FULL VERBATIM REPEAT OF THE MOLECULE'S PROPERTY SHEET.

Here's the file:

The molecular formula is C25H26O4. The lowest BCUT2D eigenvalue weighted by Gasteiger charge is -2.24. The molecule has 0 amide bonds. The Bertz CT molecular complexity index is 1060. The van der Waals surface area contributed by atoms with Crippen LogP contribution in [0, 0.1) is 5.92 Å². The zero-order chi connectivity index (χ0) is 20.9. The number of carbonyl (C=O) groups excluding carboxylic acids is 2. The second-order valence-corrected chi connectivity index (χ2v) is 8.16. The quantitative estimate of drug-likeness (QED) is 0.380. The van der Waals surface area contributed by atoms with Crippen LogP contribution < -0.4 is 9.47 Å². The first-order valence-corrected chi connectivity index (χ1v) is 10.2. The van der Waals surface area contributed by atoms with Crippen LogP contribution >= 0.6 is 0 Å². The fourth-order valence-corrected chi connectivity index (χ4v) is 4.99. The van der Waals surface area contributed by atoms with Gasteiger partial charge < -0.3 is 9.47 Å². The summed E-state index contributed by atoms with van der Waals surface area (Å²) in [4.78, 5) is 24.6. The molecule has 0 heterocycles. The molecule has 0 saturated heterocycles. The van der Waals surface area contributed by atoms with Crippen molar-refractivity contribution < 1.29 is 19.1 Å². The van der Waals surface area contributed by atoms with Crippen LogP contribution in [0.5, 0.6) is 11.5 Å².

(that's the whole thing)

The molecular formula is C25H26O4. The lowest BCUT2D eigenvalue weighted by Gasteiger charge is -2.24. The molecule has 0 amide bonds. The Bertz CT molecular complexity index is 1060. The van der Waals surface area contributed by atoms with Crippen LogP contribution in [0, 0.1) is 5.92 Å². The zero-order chi connectivity index (χ0) is 20.9. The number of carbonyl (C=O) groups excluding carboxylic acids is 2. The second-order valence-corrected chi connectivity index (χ2v) is 8.16. The quantitative estimate of drug-likeness (QED) is 0.380. The van der Waals surface area contributed by atoms with Crippen LogP contribution < -0.4 is 9.47 Å². The first-order valence-corrected chi connectivity index (χ1v) is 10.2. The van der Waals surface area contributed by atoms with Crippen LogP contribution >= 0.6 is 0 Å². The fourth-order valence-corrected chi connectivity index (χ4v) is 4.99. The van der Waals surface area contributed by atoms with Gasteiger partial charge < -0.3 is 9.47 Å². The summed E-state index contributed by atoms with van der Waals surface area (Å²) in [4.78, 5) is 24.6. The molecule has 0 heterocycles. The molecule has 0 saturated heterocycles. The van der Waals surface area contributed by atoms with Crippen molar-refractivity contribution < 1.29 is 19.1 Å². The van der Waals surface area contributed by atoms with Crippen LogP contribution in [0.5, 0.6) is 11.5 Å².